Tag: Speculative Fiction

by Eowyn Ivey

Suprised at how much I liked this novel, which is kind of like a modern fairy tale, haunting and grittily real at the same time. Tender and harsh, it is the story of an older couple who make a new start homesteading in Alaska. They have long been childless, and one day playfully make a small figure out of snow. The next morning the snow has been scattered, the scarf and mitten they\’d placed on it missing, and a single set of footsteps leading away. Then a thin, strange girl starts to show up near their cabin- flighty and shy yet fierce and wild. She apparently lives alone in the woods. Concerned for her well-being, the couple tries to draw her into their lives, while their friendly neighbors are frankly skeptical of her existence, wondering if the middle-aged wife has symptoms of cabin fever. Years pass with the girl coming and going when the first snow falls, disappearing all summer. Until finally one day the neighbors\’ son, a young man who\’s been helping out at the homestead, spies her in the forest and realizes there is some truth to the crazy tales. The story isn\’t just about this wild mystery child, it\’s also about their struggle to live in the remote wilderness, the toll it takes on the couple\’s relationship, and what turns to bring them together again. How they come to depend on the neighbors, and help each other out when times are hard. How the wild animals circle in the dark trees, admired for their beauty or hunted for their pelts and meat, but always with their own secret lives just offstage. It\’s an intriguing story that I enjoyed very much, in spite of some frustration that there\’s no clear answer at the end, with a broad streak of sadness through it all.

Rating: 4/5         391 pages, 2012

more opinions:
Page 247
Savidge Reads
You\’ve GOTTA Read This!
Things Mean a Lot
Don\’t Be Afraid of the Dork

by Rob Levandoski

Kind of a modern fable. It\’s fiction, with all the horrors of factory farming, and the tenderness of a young girl\’s heart. The main characters in the story are father and daughter- Calvin Cassowary has an abrupt career change when his father suddenly dies, leaving the family farm in sad state. Calvin doesn\’t want to sell the farm to developers to be turned into housing, as some of his neighbors have done. But he can\’t keep it running the way his forefathers did, there\’s no profit. Instead of growing multiple crops and raising a variety of animals, he signs a contract with a huge corporation that produces eggs, and builds layer sheds on his land. His young wife keeps a small flock of hens in the yard and sells eggs to the local customers, while the confined company hens – literally a million of them- keep the farm afloat. Until they don\’t . . . Meanwhile, Calvin\’s daughter Rhea loves tending her mother\’s chickens, but is horrified by what she sees in the layer sheds. As her father starts to sink under growing debt, falling egg prices and strict company rules that never allow him to get ahead, Rhea becomes more involved with the chickens and more determined to do something about those million layer hens locked up in the sheds, forced to produce for a mere eighteen months before they are turned into pet food . . . Calvin\’s wife passes away, and Rhea carries on her memory with the small backyard flock, and then something very strange happens which draws the attention of local media. There\’s lawsuits and drama galore. I can\’t say what or it would spoil the story for any of you. It\’s disturbing and intriguing and by the way it all has a very tidy ending. Unrealistic maybe, but nice- and why not, for such a quirky story.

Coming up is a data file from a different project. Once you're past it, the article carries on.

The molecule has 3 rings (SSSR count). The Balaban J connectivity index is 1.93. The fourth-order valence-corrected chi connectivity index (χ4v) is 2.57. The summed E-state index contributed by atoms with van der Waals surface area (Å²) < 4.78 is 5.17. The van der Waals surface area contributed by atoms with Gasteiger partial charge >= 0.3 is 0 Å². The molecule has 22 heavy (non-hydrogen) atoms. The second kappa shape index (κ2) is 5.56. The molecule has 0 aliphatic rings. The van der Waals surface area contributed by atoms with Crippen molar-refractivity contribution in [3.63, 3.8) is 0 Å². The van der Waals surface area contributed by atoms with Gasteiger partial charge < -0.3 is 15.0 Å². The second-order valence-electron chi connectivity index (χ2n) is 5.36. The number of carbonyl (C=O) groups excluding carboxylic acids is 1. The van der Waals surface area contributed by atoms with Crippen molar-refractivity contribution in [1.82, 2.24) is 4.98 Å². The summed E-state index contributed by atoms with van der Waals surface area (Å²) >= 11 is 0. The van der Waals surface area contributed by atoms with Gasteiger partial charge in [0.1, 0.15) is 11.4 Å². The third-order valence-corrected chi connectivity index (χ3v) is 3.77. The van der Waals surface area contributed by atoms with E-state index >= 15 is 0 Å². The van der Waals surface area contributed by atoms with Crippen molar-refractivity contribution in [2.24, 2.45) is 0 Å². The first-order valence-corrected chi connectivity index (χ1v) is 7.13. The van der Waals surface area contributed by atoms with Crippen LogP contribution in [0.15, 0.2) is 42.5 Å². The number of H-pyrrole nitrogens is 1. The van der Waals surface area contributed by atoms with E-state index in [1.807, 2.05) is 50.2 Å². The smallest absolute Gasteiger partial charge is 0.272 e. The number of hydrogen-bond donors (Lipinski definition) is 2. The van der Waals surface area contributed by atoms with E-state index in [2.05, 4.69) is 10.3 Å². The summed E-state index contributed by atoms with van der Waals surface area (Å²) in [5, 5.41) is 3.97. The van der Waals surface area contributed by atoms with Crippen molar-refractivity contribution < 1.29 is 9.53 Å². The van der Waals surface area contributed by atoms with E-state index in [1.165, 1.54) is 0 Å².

The tone of the book kind of reminds me of Jane Smiley. There\’s a slight mix of fantasy and reality akin to Tender Morsels (although this book doesn\’t  have such heavy topics). There\’s a part that takes place at the county fair, reminding me a lot of Geek Love. It\’s also a story of young first love, and a lot of it is about how the daughter\’s relationship with her father changes over the years, and how she finds acceptance with who she is.

Side note- one interesting detail is that Calvin\’s second wife suffers from multiple allergies and sensitivity to chemicals in the environment. Basically everything makes her sneeze or itch or both and she\’s always miserable except when having sex- it\’s the only time when her allergic symptoms abate. Oddly, there was another character in the story who had an unusual physical affliction, which only started to go away after the loss of virginity. I keep trying to figure out what the author meant by this, if there\’s some symbolism to it.

Found this one at a used book sale.

Rating: 3/5                  252 pages, 2002

by Mary Stewart

Took myself by surprise, here. The book is a mystery and a romance- genres I don\’t usually read, but I could not put it down regardless. The characters are well-written, the situation intriguing, the descriptions of place vivid and real. Heroine is a young woman named Bryony, who grew up on an old family estate- now slowly falling into ruin, held together by a trust established by one of the family ancestors, and part of it rented out to strangers. Bryony had been living away from home for a while, but hurries back at news of her father\’s sudden death- and hears from their lawyer that the estate will now pass into the hands of her older cousin Emory. There\’s several older male cousins- Bryony has always found them rather attractive (this is back in the day when it was okay to marry your cousin?) and she wonders if one of them is he who has spoken with her telepathically since she was a child. It\’s a family gift handed down from a gypsy woman who married into the family once- but for Bryony it is much more than just an exchange of thoughts. She feels so close to the one she\’s been mentally communicating with, she calls him her lover, even though they\’ve never met in person. I found this- really odd and uncomfortable- especially with the idea it was her cousin- and I don\’t usually like stories that include paranormal elements at all- so that tells you what a darn good writer Stewart is, to get me intrigued anyway.